More than 200 people attended an auction for an American car at the International Auto Expo in Detroit on Monday, with bidding on nearly half a million cars and nearly $1 billion in total value.
The auction was held at the Motor City Motor Club on the Detroit-Saginaw border, and was one of the largest in the history of the annual event, which began in 1947 and has attracted more than 200,000 attendees to the annual auto show since it began in the United States.
With bidding on more than 60,000 vehicles, the event was among the largest auctions in history, and is one of only two auto shows held annually in the U.S.
The cars were sold through the online auction platform, which was founded by a group of Michigan-based automotive executives and a former president of GM, the largest U.K. automaker.
“I want to say to the Detroit community: We have your back.
We have our team.
We’ve built you up to a championship level,” Wayne County Executive Armond Budish, a Republican, said after the auction.
I am honored to be part of this historic event, and I look forward to sharing my vision for the future of Detroit,” he said.
After the auction, a panel of journalists and representatives from automakers including General Motors, Toyota, Ford and Volkswagen attended the event to observe the auction process.
As the auctioneer announced that a winning bidder was announced, an auctioneer walked around with a red banner that read: “We want to thank everyone who participated in the auction.”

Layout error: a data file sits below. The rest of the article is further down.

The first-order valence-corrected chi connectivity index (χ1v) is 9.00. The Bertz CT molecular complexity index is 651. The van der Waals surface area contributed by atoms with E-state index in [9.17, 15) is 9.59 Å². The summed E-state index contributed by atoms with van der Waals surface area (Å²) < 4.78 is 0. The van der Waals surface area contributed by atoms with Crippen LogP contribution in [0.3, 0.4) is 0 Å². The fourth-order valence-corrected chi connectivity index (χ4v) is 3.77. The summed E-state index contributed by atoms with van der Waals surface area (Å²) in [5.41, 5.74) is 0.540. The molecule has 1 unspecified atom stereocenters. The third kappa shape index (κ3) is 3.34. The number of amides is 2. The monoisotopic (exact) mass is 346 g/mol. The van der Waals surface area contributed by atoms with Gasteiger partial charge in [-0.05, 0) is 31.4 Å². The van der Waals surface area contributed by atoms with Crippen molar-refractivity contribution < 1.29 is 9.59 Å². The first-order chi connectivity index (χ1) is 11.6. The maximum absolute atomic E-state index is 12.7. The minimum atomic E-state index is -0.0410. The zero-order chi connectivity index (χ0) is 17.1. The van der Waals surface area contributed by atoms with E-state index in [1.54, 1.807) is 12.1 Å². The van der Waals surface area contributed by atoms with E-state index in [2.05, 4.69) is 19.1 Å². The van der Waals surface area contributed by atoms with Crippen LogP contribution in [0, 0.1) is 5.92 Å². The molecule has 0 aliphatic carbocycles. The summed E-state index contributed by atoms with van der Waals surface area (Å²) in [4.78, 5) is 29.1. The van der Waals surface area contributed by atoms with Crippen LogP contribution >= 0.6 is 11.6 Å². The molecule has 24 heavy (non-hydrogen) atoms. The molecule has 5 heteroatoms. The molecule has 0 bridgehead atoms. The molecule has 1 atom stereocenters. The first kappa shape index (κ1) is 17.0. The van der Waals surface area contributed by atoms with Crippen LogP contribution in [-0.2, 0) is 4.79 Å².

As he walked around, a small group of protesters gathered outside the Motor Club.
They were chanting, “I’m not for sale, I’m not a sale,” and “I am not for you.”
The protest, which started in the lobby of the Detroit Marriott Marquis hotel, spilled into the street and was mostly peaceful.
At the beginning of the auction the protesters yelled: “No more auctions!” and “We are not for profit!”
The protest was eventually dispersed, but the protesters left with some items that were sold at the auction and others that were left in the public lot.
For example, a $3,200 Cadillac sedan sold for $1.3 million.
The auctioneer later tweeted that “the best bid was $2.6 million, so it’s worth $2 million” and the winner is unknown.
On Monday, the U-Haul, which is owned by United Parcel Service, the country’s largest trucking company, announced that it would donate $1 million to a foundation that will work with communities that have suffered from economic collapse, including Detroit.
United Parcel service has donated $2 billion to charities around the world, including a $1-million donation to the Red Cross in Detroit, according to the UPD.